I just posted this on my Facebook page:
While her reign has ended, her name is etched forever as Iowa Brown Swiss Princess!
Last night, our daughter’s reign as princess came to an end. It’s a bittersweet ending, because up until Wednesday, she was going to be princess for another year. But, a “late arriving entry” showed up and suddenly, she was not.
We traveled hundreds of miles. We showed during a time where heat indices were 110 degrees. We spent time in a convertible, being the “drivers” for the princess in parades. My wife spent two days, primping and prepping for a state dairy princess contest. We spent time in four different show barns, playing cards, taking naps, drinking gallons of water, eating crappy fair food, prepping, showing, and loving on some of the most gentle animals I’ve ever come across. We talked, we argued, and we grew closer.
We’ll never have an experience like this again. We’ve met some amazing people, and felt part of something bigger, which is a unique experience. Our show experiences ranged from the very regional show to the national show with the country and state fair in there as well. Our heifers placed poorly to start, but by the end, we had a class winner at the state fair, which was the highlight of our season. We traveled to the World Dairy Expo in Madison, which was a unique experience in itself. Our daughter wore her crown proudly, learning more about the dairy industry in a year than she thought possible. She was in the middle of a lot of awesome stuff, much of which she would never have done if the crown wasn’t on her head.
You’d think this was the end, but oh no. We have at least one more summer left. We’ll travel hundreds of miles. We’ll prep and love on some incredible animals, but this time, we’ll do it without being princess.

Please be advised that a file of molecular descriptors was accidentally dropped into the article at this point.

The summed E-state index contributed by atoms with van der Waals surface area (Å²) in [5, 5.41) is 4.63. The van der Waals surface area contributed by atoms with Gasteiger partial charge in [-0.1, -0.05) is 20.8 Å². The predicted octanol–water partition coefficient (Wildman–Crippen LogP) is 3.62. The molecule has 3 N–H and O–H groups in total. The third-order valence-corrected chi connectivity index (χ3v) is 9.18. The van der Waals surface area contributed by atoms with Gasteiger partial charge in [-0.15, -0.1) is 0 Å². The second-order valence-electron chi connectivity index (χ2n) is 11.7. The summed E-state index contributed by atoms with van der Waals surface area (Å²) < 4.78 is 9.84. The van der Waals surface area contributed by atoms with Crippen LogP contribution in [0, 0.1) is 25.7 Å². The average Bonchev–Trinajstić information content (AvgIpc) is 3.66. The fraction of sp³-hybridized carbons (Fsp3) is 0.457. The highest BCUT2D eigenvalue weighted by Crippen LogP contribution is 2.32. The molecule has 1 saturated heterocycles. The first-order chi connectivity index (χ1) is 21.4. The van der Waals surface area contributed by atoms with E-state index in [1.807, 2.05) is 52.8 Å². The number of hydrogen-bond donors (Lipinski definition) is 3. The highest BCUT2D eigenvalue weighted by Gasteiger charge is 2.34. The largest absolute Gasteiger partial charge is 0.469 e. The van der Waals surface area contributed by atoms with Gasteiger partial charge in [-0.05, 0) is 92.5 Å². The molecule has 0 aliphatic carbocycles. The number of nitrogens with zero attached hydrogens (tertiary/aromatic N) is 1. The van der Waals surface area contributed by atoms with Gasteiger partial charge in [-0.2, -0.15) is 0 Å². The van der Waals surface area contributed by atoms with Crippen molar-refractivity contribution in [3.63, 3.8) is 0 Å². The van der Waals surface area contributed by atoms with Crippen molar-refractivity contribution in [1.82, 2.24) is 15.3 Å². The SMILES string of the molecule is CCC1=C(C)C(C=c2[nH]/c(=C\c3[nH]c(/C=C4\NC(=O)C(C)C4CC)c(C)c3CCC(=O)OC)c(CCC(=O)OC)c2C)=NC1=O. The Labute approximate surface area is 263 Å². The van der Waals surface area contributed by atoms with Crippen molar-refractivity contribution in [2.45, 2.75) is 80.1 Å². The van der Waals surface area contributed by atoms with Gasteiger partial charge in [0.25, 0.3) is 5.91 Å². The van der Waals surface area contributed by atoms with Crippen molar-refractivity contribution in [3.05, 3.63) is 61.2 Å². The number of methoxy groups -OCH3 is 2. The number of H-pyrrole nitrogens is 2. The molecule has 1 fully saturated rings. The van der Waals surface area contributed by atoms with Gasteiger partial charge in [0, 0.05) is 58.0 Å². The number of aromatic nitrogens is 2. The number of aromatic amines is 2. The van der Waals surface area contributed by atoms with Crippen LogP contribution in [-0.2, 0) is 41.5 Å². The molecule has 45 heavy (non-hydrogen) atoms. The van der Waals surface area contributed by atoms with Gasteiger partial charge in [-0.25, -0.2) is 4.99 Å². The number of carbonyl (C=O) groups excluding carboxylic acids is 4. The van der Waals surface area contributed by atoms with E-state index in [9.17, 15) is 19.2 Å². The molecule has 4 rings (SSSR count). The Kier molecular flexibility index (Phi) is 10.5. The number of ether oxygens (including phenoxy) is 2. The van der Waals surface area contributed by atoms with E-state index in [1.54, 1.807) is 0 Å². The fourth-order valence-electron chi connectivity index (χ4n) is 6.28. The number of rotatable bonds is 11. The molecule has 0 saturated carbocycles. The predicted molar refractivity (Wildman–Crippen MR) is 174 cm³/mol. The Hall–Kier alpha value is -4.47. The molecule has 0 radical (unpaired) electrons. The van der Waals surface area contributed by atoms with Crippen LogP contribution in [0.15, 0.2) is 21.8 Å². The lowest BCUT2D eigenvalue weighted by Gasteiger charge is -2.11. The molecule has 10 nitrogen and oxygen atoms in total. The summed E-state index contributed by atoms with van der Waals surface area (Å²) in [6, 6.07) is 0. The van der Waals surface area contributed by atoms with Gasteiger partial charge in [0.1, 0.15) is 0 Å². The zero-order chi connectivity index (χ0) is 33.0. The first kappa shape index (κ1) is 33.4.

And this is quite ok.
Today, the outgoing princess and the 2019 princess worked together at the Iowa State Brown Swiss sale, doing their princess duties together. Had I a checkbook, I would have walked out with a couple of heifers. The prices are depressed because the dairy market is depressed. Farmers are leaving in droves because after three, four, five generations, they can’t make a profit anymore. It’s a sad state our dairy market is in. But that’s not the point of this.
A few pictures from the last day:
First, my wife’s cheesecake. It sold for $55 dollars, someone else’s final bid. I felt slightly guilty not buying it, but like my wife said, “What would we do with a full cheesecake?”
Second, a picture of some of rumps who were auctioned off. These are some of the most beautiful creatures on the planet. It will make me sad when we finally say, “It’s over.”
And finally, the picture I posted from last night. I love this picture just because that’s what Brown Swiss calves are: silly, loving, and fun creatures!